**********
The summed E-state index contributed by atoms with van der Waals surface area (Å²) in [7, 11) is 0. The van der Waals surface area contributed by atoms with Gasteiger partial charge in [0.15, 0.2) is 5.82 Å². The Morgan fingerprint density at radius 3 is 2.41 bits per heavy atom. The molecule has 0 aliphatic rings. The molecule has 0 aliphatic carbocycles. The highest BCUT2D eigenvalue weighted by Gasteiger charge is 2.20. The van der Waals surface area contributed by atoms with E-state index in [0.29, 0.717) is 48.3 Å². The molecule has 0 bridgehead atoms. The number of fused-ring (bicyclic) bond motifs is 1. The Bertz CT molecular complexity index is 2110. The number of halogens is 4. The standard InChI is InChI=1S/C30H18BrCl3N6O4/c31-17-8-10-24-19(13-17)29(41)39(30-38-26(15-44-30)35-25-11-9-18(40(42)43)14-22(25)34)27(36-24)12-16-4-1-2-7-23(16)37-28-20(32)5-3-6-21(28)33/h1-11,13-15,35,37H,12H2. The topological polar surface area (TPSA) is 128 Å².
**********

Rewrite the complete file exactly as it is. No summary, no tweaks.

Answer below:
The summed E-state index contributed by atoms with van der Waals surface area (Å²) in [7, 11) is 0. The van der Waals surface area contributed by atoms with Gasteiger partial charge in [0.15, 0.2) is 5.82 Å². The Morgan fingerprint density at radius 3 is 2.41 bits per heavy atom. The molecule has 0 aliphatic rings. The molecule has 0 aliphatic carbocycles. The highest BCUT2D eigenvalue weighted by Gasteiger charge is 2.20. The van der Waals surface area contributed by atoms with E-state index in [0.29, 0.717) is 48.3 Å². The molecule has 0 bridgehead atoms. The number of fused-ring (bicyclic) bond motifs is 1. The Bertz CT molecular complexity index is 2110. The number of halogens is 4. The standard InChI is InChI=1S/C30H18BrCl3N6O4/c31-17-8-10-24-19(13-17)29(41)39(30-38-26(15-44-30)35-25-11-9-18(40(42)43)14-22(25)34)27(36-24)12-16-4-1-2-7-23(16)37-28-20(32)5-3-6-21(28)33/h1-11,13-15,35,37H,12H2. The topological polar surface area (TPSA) is 128 Å².